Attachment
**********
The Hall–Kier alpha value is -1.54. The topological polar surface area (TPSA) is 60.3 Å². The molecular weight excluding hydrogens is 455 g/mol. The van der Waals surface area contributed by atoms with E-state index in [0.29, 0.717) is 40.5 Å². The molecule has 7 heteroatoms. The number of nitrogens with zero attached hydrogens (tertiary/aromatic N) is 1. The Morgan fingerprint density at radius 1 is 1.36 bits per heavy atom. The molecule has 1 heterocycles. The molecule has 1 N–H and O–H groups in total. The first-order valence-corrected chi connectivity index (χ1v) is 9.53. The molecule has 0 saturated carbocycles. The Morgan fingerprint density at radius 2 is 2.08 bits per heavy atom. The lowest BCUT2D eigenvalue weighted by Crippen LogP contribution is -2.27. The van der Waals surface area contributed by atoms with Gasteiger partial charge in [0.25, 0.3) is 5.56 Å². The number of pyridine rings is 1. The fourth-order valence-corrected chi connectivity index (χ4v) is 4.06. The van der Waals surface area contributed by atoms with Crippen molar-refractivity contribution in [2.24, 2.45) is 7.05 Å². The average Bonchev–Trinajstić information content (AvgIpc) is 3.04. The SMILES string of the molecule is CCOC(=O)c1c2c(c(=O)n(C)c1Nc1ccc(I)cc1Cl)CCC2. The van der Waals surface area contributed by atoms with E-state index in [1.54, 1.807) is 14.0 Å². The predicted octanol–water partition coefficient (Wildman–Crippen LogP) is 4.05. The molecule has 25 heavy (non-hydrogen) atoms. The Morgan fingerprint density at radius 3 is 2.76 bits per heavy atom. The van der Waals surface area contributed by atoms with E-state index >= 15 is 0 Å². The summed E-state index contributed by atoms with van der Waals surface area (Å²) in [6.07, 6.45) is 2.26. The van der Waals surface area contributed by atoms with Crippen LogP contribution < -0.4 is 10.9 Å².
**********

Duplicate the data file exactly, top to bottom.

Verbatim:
The Hall–Kier alpha value is -1.54. The topological polar surface area (TPSA) is 60.3 Å². The molecular weight excluding hydrogens is 455 g/mol. The van der Waals surface area contributed by atoms with E-state index in [0.29, 0.717) is 40.5 Å². The molecule has 7 heteroatoms. The number of nitrogens with zero attached hydrogens (tertiary/aromatic N) is 1. The Morgan fingerprint density at radius 1 is 1.36 bits per heavy atom. The molecule has 1 heterocycles. The molecule has 1 N–H and O–H groups in total. The first-order valence-corrected chi connectivity index (χ1v) is 9.53. The molecule has 0 saturated carbocycles. The Morgan fingerprint density at radius 2 is 2.08 bits per heavy atom. The lowest BCUT2D eigenvalue weighted by Crippen LogP contribution is -2.27. The van der Waals surface area contributed by atoms with Gasteiger partial charge in [0.25, 0.3) is 5.56 Å². The number of pyridine rings is 1. The fourth-order valence-corrected chi connectivity index (χ4v) is 4.06. The van der Waals surface area contributed by atoms with Crippen molar-refractivity contribution in [2.24, 2.45) is 7.05 Å². The average Bonchev–Trinajstić information content (AvgIpc) is 3.04. The SMILES string of the molecule is CCOC(=O)c1c2c(c(=O)n(C)c1Nc1ccc(I)cc1Cl)CCC2. The van der Waals surface area contributed by atoms with E-state index in [1.54, 1.807) is 14.0 Å². The predicted octanol–water partition coefficient (Wildman–Crippen LogP) is 4.05. The molecule has 25 heavy (non-hydrogen) atoms. The Morgan fingerprint density at radius 3 is 2.76 bits per heavy atom. The van der Waals surface area contributed by atoms with E-state index >= 15 is 0 Å². The summed E-state index contributed by atoms with van der Waals surface area (Å²) in [6.07, 6.45) is 2.26. The van der Waals surface area contributed by atoms with Crippen LogP contribution < -0.4 is 10.9 Å².